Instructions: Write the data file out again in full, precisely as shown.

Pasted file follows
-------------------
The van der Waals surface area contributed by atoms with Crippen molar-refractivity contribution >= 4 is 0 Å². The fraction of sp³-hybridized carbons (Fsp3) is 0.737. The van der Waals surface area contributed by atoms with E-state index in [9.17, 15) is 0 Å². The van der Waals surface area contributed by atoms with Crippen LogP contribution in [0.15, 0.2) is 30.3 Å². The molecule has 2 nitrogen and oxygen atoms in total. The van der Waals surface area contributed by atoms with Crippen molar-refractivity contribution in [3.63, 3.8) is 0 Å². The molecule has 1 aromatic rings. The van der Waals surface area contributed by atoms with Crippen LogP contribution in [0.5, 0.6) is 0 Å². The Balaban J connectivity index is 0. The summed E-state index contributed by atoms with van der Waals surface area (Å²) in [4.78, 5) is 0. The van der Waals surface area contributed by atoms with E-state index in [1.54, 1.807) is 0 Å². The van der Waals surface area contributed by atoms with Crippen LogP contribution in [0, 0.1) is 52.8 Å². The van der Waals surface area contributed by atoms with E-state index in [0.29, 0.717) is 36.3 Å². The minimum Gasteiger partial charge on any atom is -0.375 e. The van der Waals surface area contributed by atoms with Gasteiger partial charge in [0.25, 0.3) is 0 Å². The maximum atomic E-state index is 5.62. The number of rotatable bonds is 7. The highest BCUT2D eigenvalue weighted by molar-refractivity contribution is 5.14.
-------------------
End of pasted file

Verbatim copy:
The van der Waals surface area contributed by atoms with Crippen molar-refractivity contribution >= 4 is 0 Å². The fraction of sp³-hybridized carbons (Fsp3) is 0.737. The van der Waals surface area contributed by atoms with E-state index in [9.17, 15) is 0 Å². The van der Waals surface area contributed by atoms with Crippen LogP contribution in [0.15, 0.2) is 30.3 Å². The molecule has 2 nitrogen and oxygen atoms in total. The van der Waals surface area contributed by atoms with Crippen molar-refractivity contribution in [3.63, 3.8) is 0 Å². The molecule has 1 aromatic rings. The van der Waals surface area contributed by atoms with Crippen LogP contribution in [0.5, 0.6) is 0 Å². The Balaban J connectivity index is 0. The summed E-state index contributed by atoms with van der Waals surface area (Å²) in [4.78, 5) is 0. The van der Waals surface area contributed by atoms with E-state index in [1.54, 1.807) is 0 Å². The van der Waals surface area contributed by atoms with Crippen LogP contribution in [0, 0.1) is 52.8 Å². The van der Waals surface area contributed by atoms with E-state index in [0.29, 0.717) is 36.3 Å². The minimum Gasteiger partial charge on any atom is -0.375 e. The van der Waals surface area contributed by atoms with Gasteiger partial charge in [0.25, 0.3) is 0 Å². The maximum atomic E-state index is 5.62. The number of rotatable bonds is 7. The highest BCUT2D eigenvalue weighted by molar-refractivity contribution is 5.14.